US, Russia acknowledge ‘serious differences’ but stress dialogue

Top diplomats Antony Blinken and Sergey Lavrov strike optimistic note at first face-to-face meeting since Joe Biden became US president.

U.S. Secretary of State Antony Blinken greets Russian Foreign Minister Sergey Lavrov as they arrive for a meeting at the Harpa Concert Hall, on the sidelines of the Arctic Council Ministerial summit, in Reykjavik, Iceland, May 19, 2021. Saul Loeb/Pool via REUTERS
US Secretary of State Antony Blinken and Russian Foreign Minister Sergey Lavrov greet each other as they arrive for their meeting in Reykjavik [Saul Loeb/Pool via Reuters]

The United States and Russia’s top diplomats have held their first in-person talks acknowledging that while the former Cold War foes have serious differences over how they view world affairs they can still find ways to work together on issues of mutual interest.

US Secretary of State Antony Blinken, in his first meeting on Wednesday with Russian Foreign Minister Sergey Lavrov, a veteran diplomat, said it was “no secret that we have our differences”, but that the world would be safer if the two countries’ leaders worked together.

Lavrov praised the talks as “constructive” and “useful”, saying both sides understood the need to mend ties.

“The conversation appeared constructive to me,” Lavrov was quoted as saying by Russian news agencies following the discussions in Reykjavik.

Blinken said Biden wanted “a predictable, stable relationship with Russia” and said the two countries could work together on tackling the coronavirus pandemic, combating climate change, dealing with Iran and North Korea’s nuclear programmes and the war in Afghanistan.

“We think that’s good for our people, good for the Russian people and indeed good for the world,” Blinken said.

The discussions marked the first high-level meeting between the two countries since Joe Biden became US president in January and lasted one hour and 45 minutes, longer than the expected one hour.

Lavrov said the diplomats would prepare proposals for a possible meeting between Biden and Russian President Vladimir Putin as early as June, according to Russian state media.

An official summary of the meeting from State Department spokesman Ned Price did not mention the possible presidential summit.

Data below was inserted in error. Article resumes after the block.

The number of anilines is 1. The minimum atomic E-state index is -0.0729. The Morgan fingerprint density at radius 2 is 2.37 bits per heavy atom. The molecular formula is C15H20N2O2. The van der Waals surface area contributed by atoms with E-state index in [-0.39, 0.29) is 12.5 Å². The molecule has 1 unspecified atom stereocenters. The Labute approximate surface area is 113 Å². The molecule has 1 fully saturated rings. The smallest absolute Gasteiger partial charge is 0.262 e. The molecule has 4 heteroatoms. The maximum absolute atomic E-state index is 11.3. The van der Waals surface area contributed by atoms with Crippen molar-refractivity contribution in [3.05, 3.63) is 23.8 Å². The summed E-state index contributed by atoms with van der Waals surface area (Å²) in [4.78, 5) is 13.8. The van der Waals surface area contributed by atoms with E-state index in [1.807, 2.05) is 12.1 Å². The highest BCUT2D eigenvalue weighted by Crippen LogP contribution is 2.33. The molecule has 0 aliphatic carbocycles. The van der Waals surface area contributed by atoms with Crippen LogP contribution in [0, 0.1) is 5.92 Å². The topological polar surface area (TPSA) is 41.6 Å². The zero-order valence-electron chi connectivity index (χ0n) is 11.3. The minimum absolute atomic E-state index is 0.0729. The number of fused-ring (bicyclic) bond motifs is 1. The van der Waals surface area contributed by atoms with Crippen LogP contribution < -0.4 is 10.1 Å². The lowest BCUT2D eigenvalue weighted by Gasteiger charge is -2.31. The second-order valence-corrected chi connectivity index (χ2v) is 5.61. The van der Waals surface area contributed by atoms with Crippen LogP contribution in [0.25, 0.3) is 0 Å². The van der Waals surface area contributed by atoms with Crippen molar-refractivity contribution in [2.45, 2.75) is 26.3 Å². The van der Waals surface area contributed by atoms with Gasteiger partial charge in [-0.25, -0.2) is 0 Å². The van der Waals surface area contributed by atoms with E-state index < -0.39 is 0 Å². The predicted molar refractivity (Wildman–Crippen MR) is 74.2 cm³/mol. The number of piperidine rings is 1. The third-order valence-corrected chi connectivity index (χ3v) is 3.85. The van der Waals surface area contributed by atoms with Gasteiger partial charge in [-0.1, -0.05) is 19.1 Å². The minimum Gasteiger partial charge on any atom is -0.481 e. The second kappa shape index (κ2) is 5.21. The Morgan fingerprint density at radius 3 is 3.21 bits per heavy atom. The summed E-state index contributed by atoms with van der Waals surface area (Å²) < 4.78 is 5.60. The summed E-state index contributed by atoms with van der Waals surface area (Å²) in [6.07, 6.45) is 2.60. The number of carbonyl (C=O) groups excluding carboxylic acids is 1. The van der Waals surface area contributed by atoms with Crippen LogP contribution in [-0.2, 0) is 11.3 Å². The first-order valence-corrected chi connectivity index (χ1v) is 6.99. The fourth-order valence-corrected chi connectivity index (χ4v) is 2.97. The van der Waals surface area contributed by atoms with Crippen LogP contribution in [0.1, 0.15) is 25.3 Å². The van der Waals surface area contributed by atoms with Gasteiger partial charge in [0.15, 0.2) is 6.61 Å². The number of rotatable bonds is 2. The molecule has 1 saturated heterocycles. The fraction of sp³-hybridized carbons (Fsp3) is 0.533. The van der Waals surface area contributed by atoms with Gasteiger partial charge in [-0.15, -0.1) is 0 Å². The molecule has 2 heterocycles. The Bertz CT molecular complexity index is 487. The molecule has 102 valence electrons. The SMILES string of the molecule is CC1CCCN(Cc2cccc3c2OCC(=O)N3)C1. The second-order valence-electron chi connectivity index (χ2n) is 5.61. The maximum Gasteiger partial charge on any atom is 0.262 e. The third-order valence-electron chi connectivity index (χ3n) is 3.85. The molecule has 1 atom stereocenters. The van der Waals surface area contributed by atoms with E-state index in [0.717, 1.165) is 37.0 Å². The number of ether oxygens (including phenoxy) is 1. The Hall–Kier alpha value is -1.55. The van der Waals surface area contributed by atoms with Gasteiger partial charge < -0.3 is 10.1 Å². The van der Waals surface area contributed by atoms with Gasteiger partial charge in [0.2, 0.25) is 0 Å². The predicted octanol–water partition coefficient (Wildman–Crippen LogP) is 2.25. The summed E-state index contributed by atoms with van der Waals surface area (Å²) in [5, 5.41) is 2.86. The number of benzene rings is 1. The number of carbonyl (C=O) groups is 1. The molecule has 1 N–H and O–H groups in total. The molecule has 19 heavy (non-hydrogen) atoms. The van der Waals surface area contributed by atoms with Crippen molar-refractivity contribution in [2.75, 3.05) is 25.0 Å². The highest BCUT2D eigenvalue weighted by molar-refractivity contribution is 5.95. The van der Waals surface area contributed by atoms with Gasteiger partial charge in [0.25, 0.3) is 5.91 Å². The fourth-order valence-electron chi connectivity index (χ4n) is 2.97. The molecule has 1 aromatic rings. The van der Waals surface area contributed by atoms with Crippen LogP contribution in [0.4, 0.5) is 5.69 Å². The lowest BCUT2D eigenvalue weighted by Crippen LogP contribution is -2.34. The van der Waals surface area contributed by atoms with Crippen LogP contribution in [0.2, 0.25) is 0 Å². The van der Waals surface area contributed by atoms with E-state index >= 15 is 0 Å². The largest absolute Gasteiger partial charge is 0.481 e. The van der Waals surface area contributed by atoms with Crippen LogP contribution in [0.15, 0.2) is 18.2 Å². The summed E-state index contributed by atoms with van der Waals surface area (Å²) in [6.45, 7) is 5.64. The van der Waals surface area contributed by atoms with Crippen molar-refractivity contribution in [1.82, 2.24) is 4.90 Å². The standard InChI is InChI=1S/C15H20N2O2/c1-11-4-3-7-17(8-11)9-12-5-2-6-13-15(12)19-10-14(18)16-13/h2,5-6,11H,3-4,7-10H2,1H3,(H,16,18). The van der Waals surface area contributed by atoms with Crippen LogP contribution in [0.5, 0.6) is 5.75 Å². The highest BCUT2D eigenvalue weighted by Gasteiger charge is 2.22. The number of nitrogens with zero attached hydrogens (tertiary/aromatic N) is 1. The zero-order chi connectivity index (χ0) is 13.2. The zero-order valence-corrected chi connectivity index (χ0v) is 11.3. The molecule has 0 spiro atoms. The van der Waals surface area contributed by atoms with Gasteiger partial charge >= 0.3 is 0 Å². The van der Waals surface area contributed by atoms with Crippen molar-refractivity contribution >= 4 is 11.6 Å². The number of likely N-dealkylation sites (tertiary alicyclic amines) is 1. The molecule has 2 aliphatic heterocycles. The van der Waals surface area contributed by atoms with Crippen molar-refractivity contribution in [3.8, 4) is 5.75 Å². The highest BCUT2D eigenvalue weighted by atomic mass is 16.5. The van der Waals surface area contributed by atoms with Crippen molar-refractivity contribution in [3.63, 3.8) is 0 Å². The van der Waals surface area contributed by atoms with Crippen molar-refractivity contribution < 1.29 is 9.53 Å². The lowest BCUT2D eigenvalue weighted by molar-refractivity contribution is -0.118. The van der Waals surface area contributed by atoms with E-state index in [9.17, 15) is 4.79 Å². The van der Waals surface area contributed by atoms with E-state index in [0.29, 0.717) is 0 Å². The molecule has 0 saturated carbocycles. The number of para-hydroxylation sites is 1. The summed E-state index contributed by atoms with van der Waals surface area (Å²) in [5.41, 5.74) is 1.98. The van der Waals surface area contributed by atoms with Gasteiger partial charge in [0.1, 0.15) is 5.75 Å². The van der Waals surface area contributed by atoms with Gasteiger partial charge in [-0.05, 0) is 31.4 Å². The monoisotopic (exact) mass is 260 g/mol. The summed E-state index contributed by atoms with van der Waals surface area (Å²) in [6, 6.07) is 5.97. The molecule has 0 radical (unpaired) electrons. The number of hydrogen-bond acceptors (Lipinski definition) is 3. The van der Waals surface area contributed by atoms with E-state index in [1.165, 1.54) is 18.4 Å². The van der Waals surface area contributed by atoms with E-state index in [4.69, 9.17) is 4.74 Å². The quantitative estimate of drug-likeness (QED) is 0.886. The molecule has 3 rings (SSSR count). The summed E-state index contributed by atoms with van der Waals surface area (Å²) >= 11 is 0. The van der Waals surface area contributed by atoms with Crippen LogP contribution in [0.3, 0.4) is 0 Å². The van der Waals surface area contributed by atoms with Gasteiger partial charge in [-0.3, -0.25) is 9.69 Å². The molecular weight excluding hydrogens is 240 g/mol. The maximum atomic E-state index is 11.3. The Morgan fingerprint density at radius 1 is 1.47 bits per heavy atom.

Blinken raised concerns over Russia’s military deployments in and near Ukraine and raised the health of detained Kremlin critic Alexey Navalny, Price said. He also pushed for Russia to release US citizens Paul Whelan and Trevor Reed.

Ties between the two countries have been fraught since March when Biden – not long into his presidency – said he regarded Putin as a “killer”, prompting Moscow to recall its US ambassador for consultations. The envoy still has not returned.

Lavrov said there were “a lot of logjams” in the two countries’ ties and working through them was not easy.

“But I sensed the determination of Antony Blinken and his team to do it. We will not be found wanting,” he said.

Half an hour into Wednesday’s meeting, the US imposed sanctions on some ships and entities involved in the construction of the $11bn Nord Stream 2 pipeline that would take Russian gas from the Arctic to Germany, a deal Biden has opposed. The administration decided, however, to waive sanctions on the company behind the pipeline and its chief executive.

After his brief remarks, Lavrov did not respond to shouted questions on the sanctions.

Before the announcement, Russian Deputy Foreign Minister Sergey Ryabkov had said the waiving of those sanctions would help normalise ties between Moscow and Washington.

Lavrov, summarising Russia’s position in relation to the United States, described it as “very simple”.

“We are ready to discuss all the issues without exception, but under the perception that the discussion will be honest, with the facts on the table, and of course on the basis of mutual respect.”


Source: News Agencies